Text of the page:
An introvert walks into a bar. And walks out.


Bonus theme: Your Best Pack

Visionary: Scott Dinsmore

Prompt: Do the people around you inspire possibility? If not, it’s time to 
make some changes. The fastest way to do the things you don’t think can 
be done is to hang around people already doing them. In 2015, what changes will you make accordingly?

I’m fortunate to have a family that’s supportive of my writing, even when they don’t entirely understand why I talk to people who live inside my head. I’ve got friends, too, who are supportive, or who at the very least smile and nod in supportive fashion.

This is not a game show. Nobody’s going to get fired or kicked off the island. For me, this prompt doesn’t so much inspire me to pare back, as many of them have done, but rather to add.

I think I need to hang around with more writers.

Mind you, this is easier said than done. I’m talking about writers here. While you will find among us the rare fluke who’s bubbly and extroverted, who sails through a crowded room of strangers with ease, a heck of a lot of us are not only rather curmudgeonly but also somewhat perversely proud of it.

I love people. I wouldn’t write if I didn’t. But being around people–or rather, around quantities of people I don’t know well–sucks the life out of me. Maybe this is why I’m one of those thirtysomething women who found the Twilight books disturbing rather than sexy. I’ve got enough real stuff trying to suck the life out of me without adding some sparkly fictional two-hundred-year-old teenager into the mix.

So it’s really pushing the boundaries of my comfort to realize–and to articulate–that my answer to this prompt is to do exactly the opposite of what I’m naturally inclined to do. I need to get out more.

And not just out, but out with writers. I need to start engaging more in the larger writing community.

In a nearby city, there’s a local writers’ group. I’ve been to readings a couple of times, and I’ve been horribly, horribly intimidated. It’s not that these people are three-headed monsters or literary snobs or anything. It’s that I don’t know them. And that is horrifying. 

There’s also the Virginia Festival of the Book, also not too far away. I need to go. I went once, a couple of years ago, and had an amazing experience, but life and inertia and introversion have prevented me from attending since, despite the fact that the one I attended was exactly the kick in the seat of the pants that I needed at the time.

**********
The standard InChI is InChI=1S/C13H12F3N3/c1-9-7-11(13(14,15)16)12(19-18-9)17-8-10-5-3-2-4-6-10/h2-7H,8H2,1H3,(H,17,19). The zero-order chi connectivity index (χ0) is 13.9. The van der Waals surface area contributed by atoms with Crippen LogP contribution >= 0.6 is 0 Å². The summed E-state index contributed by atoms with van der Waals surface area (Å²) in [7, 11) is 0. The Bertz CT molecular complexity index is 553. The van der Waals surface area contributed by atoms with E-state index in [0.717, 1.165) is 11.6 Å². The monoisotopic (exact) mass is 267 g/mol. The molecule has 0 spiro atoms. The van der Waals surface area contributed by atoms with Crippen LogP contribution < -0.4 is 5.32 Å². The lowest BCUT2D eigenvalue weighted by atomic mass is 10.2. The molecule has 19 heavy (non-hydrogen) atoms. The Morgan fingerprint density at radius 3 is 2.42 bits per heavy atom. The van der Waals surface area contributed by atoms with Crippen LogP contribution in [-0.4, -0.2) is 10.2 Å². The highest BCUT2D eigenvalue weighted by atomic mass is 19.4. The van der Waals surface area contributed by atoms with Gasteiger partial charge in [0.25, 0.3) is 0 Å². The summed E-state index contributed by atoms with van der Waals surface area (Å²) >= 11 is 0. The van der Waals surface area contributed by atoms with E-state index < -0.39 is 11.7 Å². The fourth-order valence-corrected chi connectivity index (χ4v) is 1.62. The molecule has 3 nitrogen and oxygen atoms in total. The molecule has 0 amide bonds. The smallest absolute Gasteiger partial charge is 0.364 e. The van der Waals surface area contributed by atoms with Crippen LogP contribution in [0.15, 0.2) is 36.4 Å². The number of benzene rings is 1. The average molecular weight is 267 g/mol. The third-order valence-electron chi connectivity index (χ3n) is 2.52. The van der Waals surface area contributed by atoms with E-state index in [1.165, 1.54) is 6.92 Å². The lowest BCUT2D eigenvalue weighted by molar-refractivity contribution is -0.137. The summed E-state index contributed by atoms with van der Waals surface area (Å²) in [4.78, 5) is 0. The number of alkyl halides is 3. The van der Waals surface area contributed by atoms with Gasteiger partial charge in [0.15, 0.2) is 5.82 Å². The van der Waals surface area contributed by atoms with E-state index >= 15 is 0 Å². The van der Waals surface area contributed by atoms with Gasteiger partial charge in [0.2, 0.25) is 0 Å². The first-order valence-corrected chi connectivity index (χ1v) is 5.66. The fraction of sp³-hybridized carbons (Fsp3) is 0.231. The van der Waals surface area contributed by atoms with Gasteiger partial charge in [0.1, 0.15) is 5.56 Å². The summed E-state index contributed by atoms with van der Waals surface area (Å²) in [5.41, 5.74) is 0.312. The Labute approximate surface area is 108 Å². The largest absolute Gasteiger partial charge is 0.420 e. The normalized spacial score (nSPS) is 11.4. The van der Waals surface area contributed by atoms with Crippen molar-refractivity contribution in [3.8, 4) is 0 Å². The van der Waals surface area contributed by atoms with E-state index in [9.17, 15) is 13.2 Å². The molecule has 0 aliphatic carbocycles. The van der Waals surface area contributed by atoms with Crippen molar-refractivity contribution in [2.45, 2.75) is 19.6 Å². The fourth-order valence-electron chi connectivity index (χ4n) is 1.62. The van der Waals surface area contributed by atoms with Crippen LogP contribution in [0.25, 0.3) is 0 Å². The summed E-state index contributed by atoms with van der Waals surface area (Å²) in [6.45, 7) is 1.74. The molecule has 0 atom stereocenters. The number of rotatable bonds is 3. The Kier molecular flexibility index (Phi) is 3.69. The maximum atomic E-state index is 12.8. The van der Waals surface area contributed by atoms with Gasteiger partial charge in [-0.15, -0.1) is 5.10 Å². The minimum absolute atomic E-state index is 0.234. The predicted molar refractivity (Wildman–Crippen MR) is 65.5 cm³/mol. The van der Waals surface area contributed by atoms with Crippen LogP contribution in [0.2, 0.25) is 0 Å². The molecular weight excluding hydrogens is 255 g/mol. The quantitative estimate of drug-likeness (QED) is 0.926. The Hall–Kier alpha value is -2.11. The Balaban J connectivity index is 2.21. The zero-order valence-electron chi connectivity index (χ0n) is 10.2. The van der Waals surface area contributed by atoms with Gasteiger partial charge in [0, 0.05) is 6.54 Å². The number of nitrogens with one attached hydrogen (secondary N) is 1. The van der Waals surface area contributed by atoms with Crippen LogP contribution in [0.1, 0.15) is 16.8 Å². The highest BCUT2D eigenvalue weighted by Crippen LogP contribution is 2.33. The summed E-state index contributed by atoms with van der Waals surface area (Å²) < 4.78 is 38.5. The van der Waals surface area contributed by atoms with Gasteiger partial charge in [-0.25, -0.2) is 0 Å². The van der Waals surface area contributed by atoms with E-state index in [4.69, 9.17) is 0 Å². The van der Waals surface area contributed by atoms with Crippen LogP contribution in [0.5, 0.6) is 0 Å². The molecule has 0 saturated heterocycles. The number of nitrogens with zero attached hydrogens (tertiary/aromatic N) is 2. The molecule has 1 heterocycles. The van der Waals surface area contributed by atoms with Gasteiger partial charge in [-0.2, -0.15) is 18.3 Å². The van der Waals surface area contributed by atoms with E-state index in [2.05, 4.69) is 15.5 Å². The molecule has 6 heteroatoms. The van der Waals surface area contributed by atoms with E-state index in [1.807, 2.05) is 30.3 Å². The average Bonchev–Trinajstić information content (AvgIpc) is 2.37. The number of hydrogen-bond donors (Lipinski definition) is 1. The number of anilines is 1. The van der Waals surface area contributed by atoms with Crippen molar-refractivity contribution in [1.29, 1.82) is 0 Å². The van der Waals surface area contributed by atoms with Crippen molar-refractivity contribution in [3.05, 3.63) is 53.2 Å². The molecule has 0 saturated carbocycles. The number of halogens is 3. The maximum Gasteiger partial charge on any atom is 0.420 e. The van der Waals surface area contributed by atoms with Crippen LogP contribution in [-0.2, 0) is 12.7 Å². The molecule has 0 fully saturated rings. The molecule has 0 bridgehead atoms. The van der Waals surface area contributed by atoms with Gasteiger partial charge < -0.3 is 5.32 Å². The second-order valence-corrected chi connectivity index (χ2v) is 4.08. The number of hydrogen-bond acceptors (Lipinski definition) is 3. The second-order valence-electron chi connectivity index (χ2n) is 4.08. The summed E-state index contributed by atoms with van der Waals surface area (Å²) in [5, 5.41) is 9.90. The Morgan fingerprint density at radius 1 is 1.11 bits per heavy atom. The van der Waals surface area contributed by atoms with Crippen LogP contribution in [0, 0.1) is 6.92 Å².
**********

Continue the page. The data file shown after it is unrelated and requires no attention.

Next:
There are conferences, too. I need to check those out. Probably. This is even scarier to me than sparkly teenage vampires. I’ve done the conference thing before, back in my medieval studies days, so you’d think it wouldn’t freak me out quite so much. Sadly, you would be wrong. Also, there is the matter of money. You have to have it, generally speaking, for this whole conference thing.

Then there are all the amazing online communities of writers. I struggle with these, too, largely because of my tendency to get sucked into the interwebs, to go down rabbit holes from which I never emerge (or from which I emerge, dazed and confused, after having eating the wrong sides of mushrooms and taken tea with Mad Hatters, etc.).

I think I need a battle plan. And it needs to start with prioritizing. Maybe with those lists of “pros” and “cons” or something.

Most of all, I need to not overwhelm myself. I need to start small. Maybe a goal for each month. This month I will go to the writers’ group. The next I will get caught up with SCBWI online. In March, I will attend the Festival of the Book. Etc. Maybe I will give myself permission to pshaw literary conferences for a while longer. Maybe I will have the grace to tell myself, “Hey, crazy girl, you don’t have to do everything.”

It’s scary to think about writing this stuff down. In my world, writing is creating–putting something into words means speaking it into being. If I write it down, then I’ll feel obligated to actually follow through, dangit.


I’m at a point in my life, in my minimalist quest, at which I don’t want to add anything. I love the serene, stark simplicity of taking things away. I’m trying to remind myself that one of the reasons for clearing out space is to make room for the new, not just to ditch the old.

So I’m going to make an effort. I’m going to come up with some concrete steps I can take to hang out more with other writers.

While I’m at it, I think I need to hang out with more creative types in general. Quest2015 has given me a tantalizing sense of how many wild and brilliant souls there are out there, making art and meaning, forging beauty from shards of light and darkness. It’s been an amazing pack to run with. If the Quest has taught me anything, it is this–that in community, art only gets better.

Thanks, fellow Questers. And thanks to everyone who has made the time in their busy lives to read and/or comment here over the past couple of years. The gift of your time and attention is one for which I’m deeply thankful.

Here’s to an excellent 2015! May it be filled with wonder and light.